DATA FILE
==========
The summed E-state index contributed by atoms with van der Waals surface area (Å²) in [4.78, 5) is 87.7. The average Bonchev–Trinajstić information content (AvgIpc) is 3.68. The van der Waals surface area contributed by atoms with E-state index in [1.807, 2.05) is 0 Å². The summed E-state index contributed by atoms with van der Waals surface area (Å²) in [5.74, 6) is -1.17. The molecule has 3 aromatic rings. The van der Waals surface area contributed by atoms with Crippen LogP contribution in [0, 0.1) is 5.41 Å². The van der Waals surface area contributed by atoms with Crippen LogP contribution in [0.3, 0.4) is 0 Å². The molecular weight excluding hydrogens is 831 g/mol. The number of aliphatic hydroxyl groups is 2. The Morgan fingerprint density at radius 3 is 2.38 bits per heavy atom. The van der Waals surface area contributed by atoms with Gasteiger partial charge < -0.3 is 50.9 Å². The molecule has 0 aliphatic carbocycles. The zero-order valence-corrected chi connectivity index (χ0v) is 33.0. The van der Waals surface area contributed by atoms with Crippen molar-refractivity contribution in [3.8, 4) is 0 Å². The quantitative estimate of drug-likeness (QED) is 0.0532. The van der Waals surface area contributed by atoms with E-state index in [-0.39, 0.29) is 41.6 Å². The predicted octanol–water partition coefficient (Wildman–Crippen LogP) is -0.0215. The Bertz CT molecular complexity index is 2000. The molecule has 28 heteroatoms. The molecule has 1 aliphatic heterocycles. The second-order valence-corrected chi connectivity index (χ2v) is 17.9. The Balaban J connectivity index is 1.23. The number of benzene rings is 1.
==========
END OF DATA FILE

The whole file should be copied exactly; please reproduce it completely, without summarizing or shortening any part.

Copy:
The summed E-state index contributed by atoms with van der Waals surface area (Å²) in [4.78, 5) is 87.7. The average Bonchev–Trinajstić information content (AvgIpc) is 3.68. The van der Waals surface area contributed by atoms with E-state index in [1.807, 2.05) is 0 Å². The summed E-state index contributed by atoms with van der Waals surface area (Å²) in [5.74, 6) is -1.17. The molecule has 3 aromatic rings. The van der Waals surface area contributed by atoms with Crippen LogP contribution in [0, 0.1) is 5.41 Å². The van der Waals surface area contributed by atoms with Crippen LogP contribution in [0.3, 0.4) is 0 Å². The molecular weight excluding hydrogens is 831 g/mol. The number of aliphatic hydroxyl groups is 2. The Morgan fingerprint density at radius 3 is 2.38 bits per heavy atom. The van der Waals surface area contributed by atoms with Gasteiger partial charge < -0.3 is 50.9 Å². The molecule has 0 aliphatic carbocycles. The zero-order valence-corrected chi connectivity index (χ0v) is 33.0. The van der Waals surface area contributed by atoms with Crippen molar-refractivity contribution in [3.8, 4) is 0 Å². The quantitative estimate of drug-likeness (QED) is 0.0532. The van der Waals surface area contributed by atoms with E-state index in [-0.39, 0.29) is 41.6 Å². The predicted octanol–water partition coefficient (Wildman–Crippen LogP) is -0.0215. The Bertz CT molecular complexity index is 2000. The molecule has 28 heteroatoms. The molecule has 1 aliphatic heterocycles. The second-order valence-corrected chi connectivity index (χ2v) is 17.9. The Balaban J connectivity index is 1.23. The number of benzene rings is 1.